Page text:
What is ASMR?
ASMR stands for Autonomous Sensory Meridian Response and it's best described as the experience of a tingling sensation in the scalp, neck, back and arms in response to audio-visual triggers like whispering, tapping, and scratching.
"ASMR has been associated to the experience of synaesthesia, which is a phenomenon in which specific external stimuli causes an internal experience in a second, unstimulated modality," Lysn psychologist Nancy Sokarno told Men's Health.
Some say it feels like “brain massage”, with viewers often noting a pleasurable (sometime euphoric) state of relaxation while consuming ASMR content.
The popularity of ASMR has exploded over the last decade thanks to platforms like YouTube. It's estimated there's over 13 million ASMR videos online with many "ASMRtists" make a living from creating videos.
ASMR can come across as a little strange, usually showing people whispering reassuring phrases or preforming soothing tasks such as brushing their hair, folding towels or scratching different surfaces. Some ASMR creators use binaural recording techniques to simulate the acoustics of a three-dimensional environment. Celebrities are even getting on board, with stars like Cardi B performing ASMR with her trademark "okurrrrrr".
Why doesn’t everyone feel the effect of ASMR?
Research has found that only around 20 per cent of the world’s population experience strong ASMR effects and for some people, the sounds irritating instead of soothing.
"Whispering, personal attention, crisp sounds (tapping, fingernails, metallic foil, bubble wrap etc), slow movements and repetitive movements are amongst the highest scoring stimuli that are eliciting positive responses in some, and in others, causing irritation they frankly can’t wait to turn it off," Sokarno explains. "It’s almost a case of that you either you have it or you don’t. Though scoring higher on openness on personality tests, may be the willingness to engage with ASMR that could be contributing to the positives affects. Similar to the engagement of hypnosis, if you are eager to make it work then it may just have positive impacts."
What are the health benefits of ASMR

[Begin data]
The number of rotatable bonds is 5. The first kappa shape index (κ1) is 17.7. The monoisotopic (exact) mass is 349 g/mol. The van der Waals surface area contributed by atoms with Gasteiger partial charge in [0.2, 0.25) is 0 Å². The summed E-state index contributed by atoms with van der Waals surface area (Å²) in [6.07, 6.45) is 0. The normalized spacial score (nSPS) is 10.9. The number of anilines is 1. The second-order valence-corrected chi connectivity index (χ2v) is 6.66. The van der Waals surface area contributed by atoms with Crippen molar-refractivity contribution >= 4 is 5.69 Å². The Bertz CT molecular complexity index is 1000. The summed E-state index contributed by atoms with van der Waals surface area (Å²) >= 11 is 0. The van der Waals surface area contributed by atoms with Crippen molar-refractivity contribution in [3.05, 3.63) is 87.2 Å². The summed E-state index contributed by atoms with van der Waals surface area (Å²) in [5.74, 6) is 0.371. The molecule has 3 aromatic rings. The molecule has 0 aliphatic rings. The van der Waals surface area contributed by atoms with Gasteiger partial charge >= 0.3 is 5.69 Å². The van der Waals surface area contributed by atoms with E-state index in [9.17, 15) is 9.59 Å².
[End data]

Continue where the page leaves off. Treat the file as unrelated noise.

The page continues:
Despite its popularity, ASMR is a fairly new phenomenon. Since the stimulating effects of ASMR cannot be experienced by everyone, it’s difficult to pinpoint the mechanisms that drive the brain tingles.
"ASMR is in the infancy stage of scientific research and it may be some years before we know for who and with what intensity ASMR might work for people suffering with these presenting problems," Sokarno says.
However, fans in the ASMR community say that it helps with relaxation, stress relief and sleep problems.
"ASMR is said to have similar impacts on us in the way that music and meditation can have. The mindfulness and grounding associated with ASMR can help us maintain our focus on the present moment and really be in tune with our thoughts and senses. This has said to lower our arousal and slow down our heart rate."
Can ASMR have negative effects on a person?
"Individuals impacted in a negative way by the sounds in ASMR content may be attributable by a condition called “misophonia” – (hatred of sound)," Sokarno says. "Though Misophonia isn’t well researched and there is no diagnostic criteria for this though, People with misophonia can become irritated, enraged or even panicked when they hear their trigger sounds."
How to use ASMR
The beauty of ASMR is essentially anyone can try it. While only some may experience the tingling effects on the brain, it’s a nonetheless a great form of mediation and relaxation for anyone. Here are some of the most popular ASMR YouTube videos.